No sign quick sex Updating brass fixtures

I don't know what was up with people in the late 80s and early 90s, but they sure did love brass. )So, here is a quick run down of everything I have de-brassed thus far.Maybe it was a Midas complex and it reminded them of gold, but heavens knows the trend did NOT stand the test of time. Since my house was built in 1988 it has it's fair share of brass. There are a couple of options for dealing with brass fixtures and hardware:1)Remove2)Replace3)Repaint4)Cover up In my house I am doing all four.. And when trim in the hallways goes from cream to white, the doors have to too. And while the doors are getting painted with the same technique as I used for our front door, I am taking advantage and painting that hardware! Just grab a screwdriver and remove all screws, taking note of how it is put together. I have a technique when it comes to spray painting my knobs. I used my favorite Oil-Rubbed Bronze spray paint by Rustoleum.

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) I’ve even seen images of exterior door handles and door knockers on pinterest that have been transformed from faded ugly brass to a sleek oil rubbed bronze using the same paint I’ve used here.

Our finished product, although the dome is still covered with etched flowers it’s much easier on the eyes and up to date.

For example check out this lovely bathroom combination of brass switchplates, faucet, vanity lighting, mirror and medicine cabinet, (plus, of course, lovely golden oak!

)This was really a nightmare because the valve which supports the shower handle would only accept Price Pfister faucets manufactured before 1994. Option 3: Repaint This is the cheapest option (other than remove) and although it isn't as nice as having new fixtures, it is pretty darn close.

I finally got around to fixing her up with a new outfit. I ran the glass parts through the dishwasher and wiped down the rest to make sure it was dust free. I laid the rings on some newspaper, but found that it stuck and left little pieces, so I moved to the garden ornament/paint can drying method. I hung the actual fixture from a tree in my backyard and coated it with a coat of primer and two coats of black.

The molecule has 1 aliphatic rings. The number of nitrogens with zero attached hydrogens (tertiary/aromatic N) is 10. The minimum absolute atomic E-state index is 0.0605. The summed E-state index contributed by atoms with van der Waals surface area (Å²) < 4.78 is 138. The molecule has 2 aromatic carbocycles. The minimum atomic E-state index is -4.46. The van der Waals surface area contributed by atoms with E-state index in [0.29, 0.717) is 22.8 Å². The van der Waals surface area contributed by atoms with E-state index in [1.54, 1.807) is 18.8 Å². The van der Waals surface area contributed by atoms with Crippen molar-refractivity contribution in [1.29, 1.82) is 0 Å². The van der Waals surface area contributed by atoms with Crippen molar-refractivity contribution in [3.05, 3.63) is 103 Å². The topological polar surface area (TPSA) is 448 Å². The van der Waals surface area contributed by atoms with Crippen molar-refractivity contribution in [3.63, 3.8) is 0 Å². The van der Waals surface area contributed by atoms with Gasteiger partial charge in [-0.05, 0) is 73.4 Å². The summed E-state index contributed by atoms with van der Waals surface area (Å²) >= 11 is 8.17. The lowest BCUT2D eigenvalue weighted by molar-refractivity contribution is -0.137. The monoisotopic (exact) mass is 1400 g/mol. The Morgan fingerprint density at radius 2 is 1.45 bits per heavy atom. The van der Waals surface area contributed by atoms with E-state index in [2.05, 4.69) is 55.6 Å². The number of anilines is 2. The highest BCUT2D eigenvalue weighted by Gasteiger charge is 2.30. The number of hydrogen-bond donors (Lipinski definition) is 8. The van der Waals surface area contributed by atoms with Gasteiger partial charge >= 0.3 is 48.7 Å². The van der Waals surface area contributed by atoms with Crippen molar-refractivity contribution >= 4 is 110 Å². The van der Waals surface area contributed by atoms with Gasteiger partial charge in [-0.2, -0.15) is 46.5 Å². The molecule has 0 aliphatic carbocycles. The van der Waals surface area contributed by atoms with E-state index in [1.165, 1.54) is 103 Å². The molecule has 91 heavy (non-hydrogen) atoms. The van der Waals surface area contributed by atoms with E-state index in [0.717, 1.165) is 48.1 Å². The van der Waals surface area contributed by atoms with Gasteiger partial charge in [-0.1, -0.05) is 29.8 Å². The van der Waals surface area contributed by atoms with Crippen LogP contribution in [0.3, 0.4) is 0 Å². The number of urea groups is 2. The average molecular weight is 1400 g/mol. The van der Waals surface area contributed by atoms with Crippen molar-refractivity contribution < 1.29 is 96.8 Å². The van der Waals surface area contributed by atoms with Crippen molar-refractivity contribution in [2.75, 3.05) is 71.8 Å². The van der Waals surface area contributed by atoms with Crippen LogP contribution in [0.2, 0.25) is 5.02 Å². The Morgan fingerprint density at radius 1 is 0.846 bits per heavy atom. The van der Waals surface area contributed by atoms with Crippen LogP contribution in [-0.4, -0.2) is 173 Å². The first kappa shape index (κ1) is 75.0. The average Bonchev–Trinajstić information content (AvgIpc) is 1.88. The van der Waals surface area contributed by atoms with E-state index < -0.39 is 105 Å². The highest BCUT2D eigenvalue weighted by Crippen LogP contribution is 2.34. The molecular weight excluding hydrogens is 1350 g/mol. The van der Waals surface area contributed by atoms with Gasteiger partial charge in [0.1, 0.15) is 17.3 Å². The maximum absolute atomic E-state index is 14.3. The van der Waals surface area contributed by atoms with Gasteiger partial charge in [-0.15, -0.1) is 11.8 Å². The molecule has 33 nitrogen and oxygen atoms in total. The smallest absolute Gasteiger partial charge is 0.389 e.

I chose a sleek black, mostly because I could not find oil rubbed bronze spray paint. Here is my disclaimer: follow the directions for drying times on your paint.) A little light sanding, a few coats of brushed nickel and a topcoat of clear flat and you end up with this: Sure beats spending 0 on a new lock set!I also sprayed my doorbell (which was trimmed in brass) and my intercom box (again, BRASS! In the bathroom example, I had a lovely brass trimmed medicine cabinet. First thing I did after buying the Rustoleum Metallics in chrome was test it out on the nasty old light fixture which was also brass.. (It was actually quite reflective) Bring on the cabinet!Therefore I had to use a retro trim kit for the actual hardware and splash guard and used a new faucet set for the handle, spout, and showerhead. Let me introduce you to my new best friend: It was nasty, originally brass, but the shellac had come off and it was discolored and peeling.(this is actually my neighbors door, but mine look a lot like it!Next up on the list of things to paint is all the interior door knobs (since at 20$ a set, it would be in excess of 00 to replace ever single interior and exterior door and closet knob in the house.) Also, as mentioned previously, I am also using the same technique to give myself brushed nickel hardware on my cabinets when they get repainted.